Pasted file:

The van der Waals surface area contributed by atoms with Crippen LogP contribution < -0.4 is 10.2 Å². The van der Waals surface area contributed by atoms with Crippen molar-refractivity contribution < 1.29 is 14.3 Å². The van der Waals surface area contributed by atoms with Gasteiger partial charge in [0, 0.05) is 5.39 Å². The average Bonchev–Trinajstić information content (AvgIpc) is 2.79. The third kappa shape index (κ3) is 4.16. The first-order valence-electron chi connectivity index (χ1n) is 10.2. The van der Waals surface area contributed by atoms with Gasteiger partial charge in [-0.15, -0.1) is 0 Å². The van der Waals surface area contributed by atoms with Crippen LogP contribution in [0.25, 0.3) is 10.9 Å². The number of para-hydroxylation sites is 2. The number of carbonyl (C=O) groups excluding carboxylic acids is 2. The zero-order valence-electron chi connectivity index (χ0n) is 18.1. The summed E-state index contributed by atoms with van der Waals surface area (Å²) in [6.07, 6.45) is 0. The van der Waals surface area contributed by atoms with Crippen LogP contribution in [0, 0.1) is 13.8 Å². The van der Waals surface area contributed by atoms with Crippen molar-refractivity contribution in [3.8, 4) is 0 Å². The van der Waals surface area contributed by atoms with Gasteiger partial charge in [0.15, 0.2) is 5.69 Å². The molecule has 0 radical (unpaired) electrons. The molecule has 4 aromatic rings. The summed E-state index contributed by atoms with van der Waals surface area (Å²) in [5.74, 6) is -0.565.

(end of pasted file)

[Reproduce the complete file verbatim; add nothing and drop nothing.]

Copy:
The van der Waals surface area contributed by atoms with Crippen LogP contribution < -0.4 is 10.2 Å². The van der Waals surface area contributed by atoms with Crippen molar-refractivity contribution < 1.29 is 14.3 Å². The van der Waals surface area contributed by atoms with Gasteiger partial charge in [0, 0.05) is 5.39 Å². The average Bonchev–Trinajstić information content (AvgIpc) is 2.79. The third kappa shape index (κ3) is 4.16. The first-order valence-electron chi connectivity index (χ1n) is 10.2. The van der Waals surface area contributed by atoms with Gasteiger partial charge in [-0.15, -0.1) is 0 Å². The van der Waals surface area contributed by atoms with Crippen LogP contribution in [0.25, 0.3) is 10.9 Å². The number of para-hydroxylation sites is 2. The number of carbonyl (C=O) groups excluding carboxylic acids is 2. The zero-order valence-electron chi connectivity index (χ0n) is 18.1. The summed E-state index contributed by atoms with van der Waals surface area (Å²) in [6.07, 6.45) is 0. The van der Waals surface area contributed by atoms with Crippen LogP contribution in [0, 0.1) is 13.8 Å². The van der Waals surface area contributed by atoms with Crippen molar-refractivity contribution in [3.8, 4) is 0 Å². The van der Waals surface area contributed by atoms with Gasteiger partial charge in [0.15, 0.2) is 5.69 Å². The molecule has 0 radical (unpaired) electrons. The molecule has 4 aromatic rings. The summed E-state index contributed by atoms with van der Waals surface area (Å²) in [5.74, 6) is -0.565.